Hospitals and health systems, in a quest to improve health and reduce costs, are finding that mobile clinics can help on both of those fronts. They can boost access to patients who otherwise might only get care in an emergency department, and can offer specialized preventive and primary care that otherwise might be difficult or impossible for some people to access.
Already growing in use — there are roughly 2,000 by one estimate — mobile clinics got a boost from an Institute for Healthcare Improvement effort. The IHI undertook a three-city tour in early March designed to increase awareness of the clinics as a possible key component in a transformed health care system.
Like a lot of things that are happening in health care, the growth of mobile clinics can be attributed to the industry's focus on population health, and often are operated by two or more organizations' combining their resources.
"Mobile health clinics have been managing populations right under the nose of the traditional health care model for years and years now," says Niñon Lewis, a director for IHI. "And now, because of that shift to population management and population health, we're finally seeing these other stakeholders and other community supporters think through what it means to deliver care in a new way."
Mobile clinics are turning out to be one of the answers for many organizations. Hospitals, community health centers, public health departments, churches and social services groups are melding their expertise in different ways to maximize the benefit of the clinics.
Bon Secours Virginia Health System has had mobile clinics since 1984 and recently added its fifth, under the "Care-A-Van" name, says Beth Merchent, vice president for Bon Secours Richmond Health System. In addition, the effort plans to add another vehicle focused on improving nutrition in areas that don't have access to healthy foods.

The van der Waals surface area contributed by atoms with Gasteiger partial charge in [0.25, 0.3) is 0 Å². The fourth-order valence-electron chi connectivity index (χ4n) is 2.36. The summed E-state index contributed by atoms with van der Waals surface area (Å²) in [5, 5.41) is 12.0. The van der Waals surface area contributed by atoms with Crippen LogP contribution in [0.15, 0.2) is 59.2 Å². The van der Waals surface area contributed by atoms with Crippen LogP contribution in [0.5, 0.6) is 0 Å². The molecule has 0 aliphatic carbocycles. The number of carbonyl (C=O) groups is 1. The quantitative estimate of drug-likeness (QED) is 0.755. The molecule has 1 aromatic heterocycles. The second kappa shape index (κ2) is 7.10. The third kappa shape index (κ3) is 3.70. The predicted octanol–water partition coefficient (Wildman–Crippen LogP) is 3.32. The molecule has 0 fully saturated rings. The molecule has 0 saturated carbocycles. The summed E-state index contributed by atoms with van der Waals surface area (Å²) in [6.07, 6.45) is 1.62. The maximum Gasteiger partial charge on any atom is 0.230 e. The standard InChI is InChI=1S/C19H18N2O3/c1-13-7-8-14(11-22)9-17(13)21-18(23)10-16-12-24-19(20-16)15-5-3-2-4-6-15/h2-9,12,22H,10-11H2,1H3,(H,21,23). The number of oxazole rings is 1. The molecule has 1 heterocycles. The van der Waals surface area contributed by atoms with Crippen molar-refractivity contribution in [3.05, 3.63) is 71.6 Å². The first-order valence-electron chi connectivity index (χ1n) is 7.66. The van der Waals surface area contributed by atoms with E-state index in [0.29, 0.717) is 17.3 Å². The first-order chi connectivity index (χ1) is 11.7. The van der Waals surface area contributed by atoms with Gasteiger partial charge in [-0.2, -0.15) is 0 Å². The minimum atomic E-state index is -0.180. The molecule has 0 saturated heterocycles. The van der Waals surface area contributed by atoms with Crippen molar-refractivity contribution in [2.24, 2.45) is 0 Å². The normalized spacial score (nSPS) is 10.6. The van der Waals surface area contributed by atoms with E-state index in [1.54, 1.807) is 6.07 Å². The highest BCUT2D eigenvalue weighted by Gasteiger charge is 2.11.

Bon Secours, which funds its vehicles with a combination of affiliated foundation money, grants, donations and the hospital, offers care to patients without insurance at no charge, she says. In addition, translators are offered for the 60 percent of patients who speak Spanish.
Recent research supports the use of mobile clinics. A study of literature and clinic data collected by the Web-based Mobile Health Map project and published in March by the American Journal of Managed Care found value with the approach. "Mobile clinics have a critical role to play in providing high-quality, low-cost care to vulnerable populations," the authors wrote.
Another study, published in January in Health Affairs, found that a mobile clinic in Massachusetts provided blood pressure screening and counseling, and reduced the risk of heart attack and stroke by 32 percent and 45 percent, respectively.
Merchent says she would recommend the approach to other health systems' looking to manage care across populations. Mobile clinics eliminate barriers — such as for patients who lack transportation or insurance. With the assistance of local community members, they also reach people who otherwise are reluctant to get primary care, she says.